Families are strong and flexible with resilience

Families who can cope with the stresses of everyday life, such as unemployment, poverty, and homelessness, as well as an occasional crisis, have resilience.

Resilience is the flexibility and inner strength necessary to bounce back when things are not going well.

Families with resilience are generally able to cope on their own, but multiple life stressors, like a family history of abuse or neglect, health problems, marital conflict, domestic or community violence, and financial problems can reduce a parent’s ability to cope effectively with the day- to-day stresses of raising children.

Families have inner strengths on which they can build resilience

These may include:

  • Faith
  • Flexibility
  • Humor
  • Communication skills
  • Problem-solving skills
  • Mutually supportive caring relationships
  • Ability to identify and access outside resources and services when needed

All of these strengthen the capacity to parent effectively.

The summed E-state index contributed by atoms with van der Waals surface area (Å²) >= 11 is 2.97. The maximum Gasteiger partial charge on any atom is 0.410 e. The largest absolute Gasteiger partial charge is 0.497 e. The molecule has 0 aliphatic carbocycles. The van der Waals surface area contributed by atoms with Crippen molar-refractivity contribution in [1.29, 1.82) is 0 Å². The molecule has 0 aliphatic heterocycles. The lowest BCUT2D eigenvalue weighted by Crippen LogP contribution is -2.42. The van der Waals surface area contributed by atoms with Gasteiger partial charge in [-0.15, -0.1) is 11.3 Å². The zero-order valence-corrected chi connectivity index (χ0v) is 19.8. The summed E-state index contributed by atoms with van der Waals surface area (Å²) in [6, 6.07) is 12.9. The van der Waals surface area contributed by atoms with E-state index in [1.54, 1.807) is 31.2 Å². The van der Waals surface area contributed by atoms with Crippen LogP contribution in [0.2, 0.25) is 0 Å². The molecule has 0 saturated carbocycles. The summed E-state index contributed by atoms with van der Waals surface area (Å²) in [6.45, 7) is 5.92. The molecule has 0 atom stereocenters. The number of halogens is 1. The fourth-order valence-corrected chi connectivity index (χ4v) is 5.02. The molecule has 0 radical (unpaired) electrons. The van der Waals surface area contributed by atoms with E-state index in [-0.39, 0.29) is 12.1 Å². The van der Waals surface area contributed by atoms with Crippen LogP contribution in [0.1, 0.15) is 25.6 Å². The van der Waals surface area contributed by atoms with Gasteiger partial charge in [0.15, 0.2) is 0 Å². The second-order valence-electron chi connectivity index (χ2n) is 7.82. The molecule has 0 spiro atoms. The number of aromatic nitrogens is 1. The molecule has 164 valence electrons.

Community services can sometimes help too

Here are resources available in most communities:

  • Mental health programs
  • Substance abuse treatment
  • Family and marital counseling
  • Special education and treatment programs for children with special needs

Families with resilience know how to seek help in times of trouble. Their ability to deal with life’s ups and downs serves as a model of coping behavior for their children.

Sharing strategies and resources to promote parental resilience

When families identify and communicate what worries them most, there is an opportunity to offer some coping strategies and resources for dealing with stress. Families are not always aware how their ability to cope with stress may impact their parenting behaviors and their children’s development. Families should recognize that they can model coping behaviors for their children, since children observe and imitate families in many ways.

Empowering families to seek help and take steps to combat stress is part of building both resilience and hope. Some needs are obvious to all family members and to providers. Other needs, such as marital counseling or substance abuse treatment, may become apparent when one family member expresses concern about another. Partnering with the family includes helping all family members translate their concerns into specific needs that can be discussed and resolved.

Many community resources and services are available to help families cope. These may include:

  • Faith communities
  • Self-help groups and social service agencies can help families and caregivers develop problem-solving and communication skills that strengthen their ability to deal effectively with crisis, so they can continue to provide for their children.